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hOme.beardedDonkey - Mazda CX9 / Vehicle Spare Parts
Mazda CX9 / Vehicle Spare Parts 
This is an entry to explain how to look up spare parts for cars online.

SupercheapAuto My Garage


The best way to find spare parts for your Mazda CX9 or any vehicle is to go to supercheapauto.com.au and use their "My Garage" feature. Enter your vehicle registration number, or choose which model vehicle you want to find parts for, click the little yellow arrow head that points down on the My Garage section on the main website page and then click "Shop All Parts For My Vehicle".

The page that loads will look a bit like a website from 1998, and it shows you all the spare part categories on the left which you can use to filter the products shown on the right. This catalog system is pretty good and it shows you photos of the parts in some cases which is really helpful. Once you find a part you want, you should then get some sort of part number, code or brand name you can google further to get more info.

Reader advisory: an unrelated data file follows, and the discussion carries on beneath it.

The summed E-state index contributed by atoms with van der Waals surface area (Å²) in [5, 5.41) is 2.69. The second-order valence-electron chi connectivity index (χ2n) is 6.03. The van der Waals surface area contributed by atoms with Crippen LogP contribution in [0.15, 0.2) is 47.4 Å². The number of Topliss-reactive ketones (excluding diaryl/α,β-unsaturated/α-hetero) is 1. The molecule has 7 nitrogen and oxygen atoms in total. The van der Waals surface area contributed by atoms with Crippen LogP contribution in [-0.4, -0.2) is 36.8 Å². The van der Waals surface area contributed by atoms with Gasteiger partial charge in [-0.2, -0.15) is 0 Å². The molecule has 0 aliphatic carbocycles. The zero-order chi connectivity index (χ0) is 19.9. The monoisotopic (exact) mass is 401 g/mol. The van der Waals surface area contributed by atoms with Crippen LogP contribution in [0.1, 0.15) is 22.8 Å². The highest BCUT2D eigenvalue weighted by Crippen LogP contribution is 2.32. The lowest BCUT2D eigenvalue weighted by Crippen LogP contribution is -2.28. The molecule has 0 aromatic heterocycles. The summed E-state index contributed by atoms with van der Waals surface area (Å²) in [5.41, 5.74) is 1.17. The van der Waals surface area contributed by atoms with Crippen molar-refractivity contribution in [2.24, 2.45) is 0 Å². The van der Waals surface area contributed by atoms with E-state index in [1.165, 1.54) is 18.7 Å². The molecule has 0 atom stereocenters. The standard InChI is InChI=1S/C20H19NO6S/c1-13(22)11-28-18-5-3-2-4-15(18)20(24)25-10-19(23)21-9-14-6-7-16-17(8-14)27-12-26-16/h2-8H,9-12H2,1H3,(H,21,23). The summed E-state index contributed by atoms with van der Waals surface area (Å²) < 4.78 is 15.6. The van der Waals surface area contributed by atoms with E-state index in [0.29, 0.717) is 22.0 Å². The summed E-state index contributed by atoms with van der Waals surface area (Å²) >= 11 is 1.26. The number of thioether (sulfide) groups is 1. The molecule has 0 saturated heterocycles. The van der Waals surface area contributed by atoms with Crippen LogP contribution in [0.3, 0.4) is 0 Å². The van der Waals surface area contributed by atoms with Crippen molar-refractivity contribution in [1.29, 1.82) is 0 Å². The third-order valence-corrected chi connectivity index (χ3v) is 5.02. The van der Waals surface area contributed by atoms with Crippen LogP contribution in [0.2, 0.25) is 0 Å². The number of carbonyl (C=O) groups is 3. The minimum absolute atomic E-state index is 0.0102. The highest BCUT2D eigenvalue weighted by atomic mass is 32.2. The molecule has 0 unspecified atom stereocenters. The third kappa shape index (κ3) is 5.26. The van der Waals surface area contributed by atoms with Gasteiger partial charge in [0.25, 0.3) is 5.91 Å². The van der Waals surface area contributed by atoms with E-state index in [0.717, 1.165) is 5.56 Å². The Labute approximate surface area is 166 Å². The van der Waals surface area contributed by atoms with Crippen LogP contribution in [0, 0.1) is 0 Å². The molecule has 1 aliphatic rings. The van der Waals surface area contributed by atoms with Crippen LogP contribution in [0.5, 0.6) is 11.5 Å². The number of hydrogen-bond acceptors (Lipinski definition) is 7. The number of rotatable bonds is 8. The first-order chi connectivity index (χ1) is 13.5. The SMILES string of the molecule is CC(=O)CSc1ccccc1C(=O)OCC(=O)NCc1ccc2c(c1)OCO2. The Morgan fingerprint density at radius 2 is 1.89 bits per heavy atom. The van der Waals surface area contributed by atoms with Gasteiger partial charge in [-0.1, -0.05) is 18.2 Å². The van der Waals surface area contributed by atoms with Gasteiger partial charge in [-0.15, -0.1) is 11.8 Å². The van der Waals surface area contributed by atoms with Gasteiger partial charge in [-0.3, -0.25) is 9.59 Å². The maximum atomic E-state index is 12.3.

Google for more Info


For example, I was after an air conditioning/heater blower motor for my Mazda CX9. I looked up the part in SCA's My Garage, then noticed it was made by a company called JAS Oceania.

Googling JAS Oceania brought up a location only about 1km away from the SupercheapAuto store's location in my area. In other words, the supplier of the part is in the same suburb as SupercheapAuto's store. I might be able to buy directly from the spare part manufacturer? The advantage to doing this is a lower lead time. I might be able to get the part immediately instead of waiting for SCA store to have it sent over to them, which can take at least a half day and usually takes a day on average in my experience.